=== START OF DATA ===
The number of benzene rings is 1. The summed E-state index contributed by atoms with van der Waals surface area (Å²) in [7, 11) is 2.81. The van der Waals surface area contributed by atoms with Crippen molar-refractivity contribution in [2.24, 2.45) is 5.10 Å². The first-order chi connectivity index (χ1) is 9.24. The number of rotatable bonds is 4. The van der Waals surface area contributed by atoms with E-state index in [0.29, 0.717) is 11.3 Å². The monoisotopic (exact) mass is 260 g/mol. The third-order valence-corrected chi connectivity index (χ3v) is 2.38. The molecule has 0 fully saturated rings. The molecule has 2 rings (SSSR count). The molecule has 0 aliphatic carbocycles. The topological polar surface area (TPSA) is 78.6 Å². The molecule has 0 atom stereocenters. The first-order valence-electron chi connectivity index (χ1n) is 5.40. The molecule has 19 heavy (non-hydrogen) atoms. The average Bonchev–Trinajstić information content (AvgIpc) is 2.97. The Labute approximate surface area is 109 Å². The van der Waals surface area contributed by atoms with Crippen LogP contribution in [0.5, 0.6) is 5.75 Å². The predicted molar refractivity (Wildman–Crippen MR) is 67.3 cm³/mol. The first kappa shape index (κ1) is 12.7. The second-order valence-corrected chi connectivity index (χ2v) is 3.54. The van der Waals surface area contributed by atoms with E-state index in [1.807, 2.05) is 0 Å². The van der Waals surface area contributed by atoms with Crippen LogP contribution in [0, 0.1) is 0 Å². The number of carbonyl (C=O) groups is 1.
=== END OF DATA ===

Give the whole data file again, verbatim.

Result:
The number of benzene rings is 1. The summed E-state index contributed by atoms with van der Waals surface area (Å²) in [7, 11) is 2.81. The van der Waals surface area contributed by atoms with Crippen molar-refractivity contribution in [2.24, 2.45) is 5.10 Å². The first-order chi connectivity index (χ1) is 9.24. The number of rotatable bonds is 4. The van der Waals surface area contributed by atoms with E-state index in [0.29, 0.717) is 11.3 Å². The monoisotopic (exact) mass is 260 g/mol. The third-order valence-corrected chi connectivity index (χ3v) is 2.38. The molecule has 0 fully saturated rings. The molecule has 2 rings (SSSR count). The molecule has 0 aliphatic carbocycles. The topological polar surface area (TPSA) is 78.6 Å². The molecule has 0 atom stereocenters. The first-order valence-electron chi connectivity index (χ1n) is 5.40. The molecule has 19 heavy (non-hydrogen) atoms. The average Bonchev–Trinajstić information content (AvgIpc) is 2.97. The Labute approximate surface area is 109 Å². The van der Waals surface area contributed by atoms with Crippen LogP contribution in [0.5, 0.6) is 5.75 Å². The predicted molar refractivity (Wildman–Crippen MR) is 67.3 cm³/mol. The first kappa shape index (κ1) is 12.7. The second-order valence-corrected chi connectivity index (χ2v) is 3.54. The van der Waals surface area contributed by atoms with E-state index in [1.807, 2.05) is 0 Å². The van der Waals surface area contributed by atoms with Crippen LogP contribution in [0, 0.1) is 0 Å². The number of carbonyl (C=O) groups is 1.